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Tyrone Manager Gerry Moane during the 2018 TG4 All-Ireland Ladies Intermediate Football Championship semi-final match between Sligo and Tyrone at Fr. Tierney Park in Donegal. 
Tyrone Manager Gerry Moane during the 2018 TG4 All-Ireland Ladies Intermediate Football Championship semi-final match between Sligo and Tyrone at Fr. Tierney Park in Donegal. 

Moane hopes Tyrone experience will be decisive


By Michael Devlin

Twelve months ago Tyrone Ladies were just an hour away from senior football as Tipperary stood in the way of them and an All-Ireland Intermediate title.

They came out on the wrong side of a three point defeat to the Premier County that day, but, one year on, Gerry Moane’s side are back in Croke Park to make amends.

“It’s always about gaining experience and getting to Croke Park, and the occasion last year played a part early on,” Moane told GAA.ie ahead of this Sunday’s Intermediate Final against Meath. “We settled into the game but ended up chasing it after Tipperary got the goal. We had opportunities at different stages for a goal and didn’t take them.

“They girls have grown in confidence and now I don’t think the occasion will affect them. It’s about performance on the day. We’ve a lot of young players, and we’re building a squad this last couple of years. I suppose it really happened last year, it culminated in an All-Ireland final, and unfortunately, we didn’t get the result that we’d wanted that day. We’ve built on that though and we’re in a good, healthy place at the minute.”

Names like Neamh Woods, Gemma Begley and Christiane Hunter have been ever-present in Tyrone ladies teams since the days when they were contesting for the 2010 senior title against current champions Dublin. They continue to play key roles in the current side, but Moane has also called on plenty of others throughout the campaign, using 29 players during this year's championship where they have come through their six games undefeated.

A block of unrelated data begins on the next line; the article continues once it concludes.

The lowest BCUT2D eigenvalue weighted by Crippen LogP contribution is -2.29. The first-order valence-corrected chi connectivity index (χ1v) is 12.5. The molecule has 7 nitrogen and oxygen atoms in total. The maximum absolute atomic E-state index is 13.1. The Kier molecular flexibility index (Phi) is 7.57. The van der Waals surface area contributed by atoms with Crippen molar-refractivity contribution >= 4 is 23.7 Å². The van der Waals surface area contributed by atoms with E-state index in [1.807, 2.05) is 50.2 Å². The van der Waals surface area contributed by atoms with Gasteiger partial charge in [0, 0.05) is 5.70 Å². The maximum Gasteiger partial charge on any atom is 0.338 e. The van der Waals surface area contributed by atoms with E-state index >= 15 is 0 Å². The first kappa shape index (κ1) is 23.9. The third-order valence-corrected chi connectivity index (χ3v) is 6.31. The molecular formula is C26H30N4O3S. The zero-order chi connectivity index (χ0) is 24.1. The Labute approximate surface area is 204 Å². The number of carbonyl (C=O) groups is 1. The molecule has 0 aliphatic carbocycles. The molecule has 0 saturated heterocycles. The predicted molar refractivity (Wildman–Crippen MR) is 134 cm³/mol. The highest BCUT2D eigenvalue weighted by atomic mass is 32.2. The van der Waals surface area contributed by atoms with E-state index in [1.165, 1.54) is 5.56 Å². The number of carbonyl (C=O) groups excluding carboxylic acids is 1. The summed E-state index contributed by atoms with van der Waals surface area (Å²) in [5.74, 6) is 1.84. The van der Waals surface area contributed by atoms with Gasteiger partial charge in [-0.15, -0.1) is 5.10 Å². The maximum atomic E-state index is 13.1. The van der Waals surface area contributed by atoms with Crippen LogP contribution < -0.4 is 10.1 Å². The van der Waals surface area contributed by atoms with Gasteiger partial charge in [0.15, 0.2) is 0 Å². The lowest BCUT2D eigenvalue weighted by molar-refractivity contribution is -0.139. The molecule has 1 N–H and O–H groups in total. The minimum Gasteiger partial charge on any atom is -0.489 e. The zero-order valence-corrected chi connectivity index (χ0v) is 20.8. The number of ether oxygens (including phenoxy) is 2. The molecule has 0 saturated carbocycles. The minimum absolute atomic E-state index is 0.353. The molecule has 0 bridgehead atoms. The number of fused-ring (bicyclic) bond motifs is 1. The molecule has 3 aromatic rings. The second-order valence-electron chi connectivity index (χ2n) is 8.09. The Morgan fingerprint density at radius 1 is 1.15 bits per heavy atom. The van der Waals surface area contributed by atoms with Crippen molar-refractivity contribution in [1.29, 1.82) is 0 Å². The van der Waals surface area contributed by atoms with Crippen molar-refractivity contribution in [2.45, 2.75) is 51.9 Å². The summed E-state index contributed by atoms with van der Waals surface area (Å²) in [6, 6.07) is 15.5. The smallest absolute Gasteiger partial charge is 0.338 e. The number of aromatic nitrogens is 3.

“The experienced players are playing well and they’re showing great leadership at the minute. There’s a good quality and good depth in the squad, and that’s the main thing.

“The round-robin allowed us to do that, and we availed of that opportunity and gave players game time, because that’s where they gain competitive experience. It’s great for the panel to be able to do that.”

Tyrone manager Gerry Moane speak to his players following defeat to Tipperary in the 2017 TG4 Ladies Football All-Ireland Intermediate Championship Final.
Tyrone manager Gerry Moane speak to his players following defeat to Tipperary in the 2017 TG4 Ladies Football All-Ireland Intermediate Championship Final.

Tyrone began their Championship season with one-sided wins over Fermanagh and Down to capture the Ulster Intermediate crown, before comfortably sweeping aside Offaly and Wicklow in the All-Ireland series. The quarter-final victory over Wexford, and furthermore the four point win against Sligo in the last four, proved to be much sterner tests however.

“Those were the first real tests, there’s no point denying. Even when we conceded two goals against Sligo, I never thought we were going to lose it for one moment. I knew we had the composure in the players on the field, and they showed great character against Sligo and when they did get the two goals in a short space of time, we never wavered. Once we got control of the game again, control of the ball, we knew we were always going to go on and win the game.”

Tyrone’s opponents on Sunday, Meath, had been a Senior Championship team up until just a few seasons ago, and despite playing their trade in Division Three, a league below than the Red Hands, they just missed out on promotion following a final defeat to Wexford.

“They’re a good side, I’ve seen them a couple of times this year. I didn’t see them play Fermanagh in Clones but saw them in the league semi-final against Down and we knew that day that we’d see them later in the year.

“They were very impressive against Roscommon in their semi-final. They have a good setup in the defence and they have exceptionally good forwards. They’re not dependent on one or two, they have a good spread of forwards that can hurt teams.”

Tyrone took the move to drop down to Intermediate level when the Championship was restructured in 2016, a year after Fermanagh native Moane took the reins, and the idea was to develop the youthful side through a period of transition following relegation from Division One. Getting back to senior football remains the “ultimate goal”.

“It was a matter of getting the top players in the county on board and getting them playing. That takes time to gel together, and it’s been progressing well since. It has to be ultimate goal for a county like Tyrone, to play senior football, and that’s what we’re building towards.

“On our day we are capable, but as the man says you have to walk before you can run, so it’s all about gaining the experience. The more times you play in the big matches and get to finals the more experience you’re going to gain, and when a team does that they will gradually build.”

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